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Outcome of cataract surgery at one year in Kenya, the Philippines and Bangladesh
  1. R Lindfield1,
  2. H Kuper1,
  3. S Polack1,
  4. C Eusebio2,
  5. W Mathenge1,3,
  6. Z Wadud4,
  7. A M Rashid5,
  8. A Foster1
  1. 1
    International Centre for Eye Health, London School of Hygiene & Tropical Medicine, London, UK
  2. 2
    Cataract Foundation of the Philippines, Bacolod, Philippines
  3. 3
    Rift Valley Provincial Hospital, Nakuru, Kenya
  4. 4
    Child Sight Foundation, Dhaka, Bangladesh
  5. 5
    CHER Foundation, Khulna, Bangladesh
  1. Dr R Lindfield, International Centre for Eye Health, London School of Hygiene & Tropical Medicine, Keppel Street, London WC1E 7HT, UK; robert.lindfield{at}lshtm.ac.uk

Abstract

Aims: To assess the change in vision following cataract surgery in Kenya, Bangladesh and the Philippines and to identify causes and predictors of poor outcome.

Methods: Cases were identified through surveys, outreach and clinics. They underwent preoperative visual acuity measurement and ophthalmic examination. Cases were re-examined 8–15 months after cataract surgery. Information on age, gender, poverty and literacy was collected at baseline.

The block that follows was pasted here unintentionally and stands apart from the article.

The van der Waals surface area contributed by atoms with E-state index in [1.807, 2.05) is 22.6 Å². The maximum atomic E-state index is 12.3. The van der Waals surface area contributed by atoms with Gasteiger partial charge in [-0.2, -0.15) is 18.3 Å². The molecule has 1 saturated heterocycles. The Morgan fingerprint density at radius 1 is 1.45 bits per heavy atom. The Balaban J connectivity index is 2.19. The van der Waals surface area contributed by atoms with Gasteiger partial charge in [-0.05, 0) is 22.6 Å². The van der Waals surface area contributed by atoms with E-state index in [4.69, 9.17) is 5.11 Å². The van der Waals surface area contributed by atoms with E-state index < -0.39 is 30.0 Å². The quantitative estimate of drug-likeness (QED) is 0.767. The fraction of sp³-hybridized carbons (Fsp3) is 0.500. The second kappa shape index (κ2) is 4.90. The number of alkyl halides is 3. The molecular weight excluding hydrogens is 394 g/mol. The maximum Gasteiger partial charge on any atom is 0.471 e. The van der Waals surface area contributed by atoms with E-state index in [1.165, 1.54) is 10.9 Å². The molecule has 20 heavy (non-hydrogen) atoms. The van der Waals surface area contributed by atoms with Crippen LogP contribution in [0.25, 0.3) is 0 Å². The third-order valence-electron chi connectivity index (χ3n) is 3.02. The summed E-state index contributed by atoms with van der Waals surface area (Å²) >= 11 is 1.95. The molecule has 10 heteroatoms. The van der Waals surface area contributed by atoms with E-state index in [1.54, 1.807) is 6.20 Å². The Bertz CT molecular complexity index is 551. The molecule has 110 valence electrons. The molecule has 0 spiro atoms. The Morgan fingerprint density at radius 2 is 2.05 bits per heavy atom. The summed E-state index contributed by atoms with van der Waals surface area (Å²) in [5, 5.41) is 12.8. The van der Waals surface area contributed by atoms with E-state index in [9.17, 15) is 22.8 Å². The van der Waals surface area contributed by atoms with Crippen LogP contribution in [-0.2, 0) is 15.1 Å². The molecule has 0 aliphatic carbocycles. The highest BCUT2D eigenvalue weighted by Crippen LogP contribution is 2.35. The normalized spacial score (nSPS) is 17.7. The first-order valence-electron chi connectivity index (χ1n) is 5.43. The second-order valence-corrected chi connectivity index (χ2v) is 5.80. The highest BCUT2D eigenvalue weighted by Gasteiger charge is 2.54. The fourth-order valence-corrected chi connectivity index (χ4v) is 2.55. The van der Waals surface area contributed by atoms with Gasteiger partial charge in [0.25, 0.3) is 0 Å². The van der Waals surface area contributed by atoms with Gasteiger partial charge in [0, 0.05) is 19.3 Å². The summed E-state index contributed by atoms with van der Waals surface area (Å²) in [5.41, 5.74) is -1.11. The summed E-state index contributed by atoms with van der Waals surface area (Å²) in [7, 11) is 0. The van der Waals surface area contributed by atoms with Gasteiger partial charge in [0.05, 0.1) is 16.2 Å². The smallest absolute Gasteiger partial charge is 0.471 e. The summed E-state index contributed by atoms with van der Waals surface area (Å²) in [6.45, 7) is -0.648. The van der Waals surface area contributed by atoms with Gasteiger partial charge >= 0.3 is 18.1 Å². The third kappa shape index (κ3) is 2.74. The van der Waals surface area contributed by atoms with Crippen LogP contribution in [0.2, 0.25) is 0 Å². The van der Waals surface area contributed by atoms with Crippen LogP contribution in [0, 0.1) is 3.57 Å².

Results: 452 eyes of 346 people underwent surgery. 124 (27%) eyes had an adverse outcome. In Kenya and the Philippines, the main cause of adverse outcome was refractive error (37% and 49% respectively of all adverse outcomes) then comorbid ocular disease (26% and 27%). In Bangladesh, this was comorbid disease (58%) then surgical complications (21%). There was no significant association between adverse outcome and gender, age, literacy, poverty or preoperative visual acuity.

Conclusions: Adverse outcomes following cataract surgery were frequent in the three countries. Main causes were refractive error and preoperative comorbidities. Many patients are not attaining the outcomes available with modern surgery. Focus should be on correcting refractive error, through operative techniques or postoperative refraction, and on a system for assessing comorbidities and communicating risk to patients. These are only achievable with a commitment to ongoing surgical audit.

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Footnotes

  • Competing interests: None.

  • Funding: This project was jointly funded by Sight Savers International, Orbis International and Christian Blind Mission.

  • Ethics approval: Ethics approval was provided by London School of Hygiene and Tropical Medicine, Kenya Medical Research Institute, the University of St. La Salle (Bacolod, Philippines) and the Bangladesh Medical Research Council.

  • Patient consent: Obtained.

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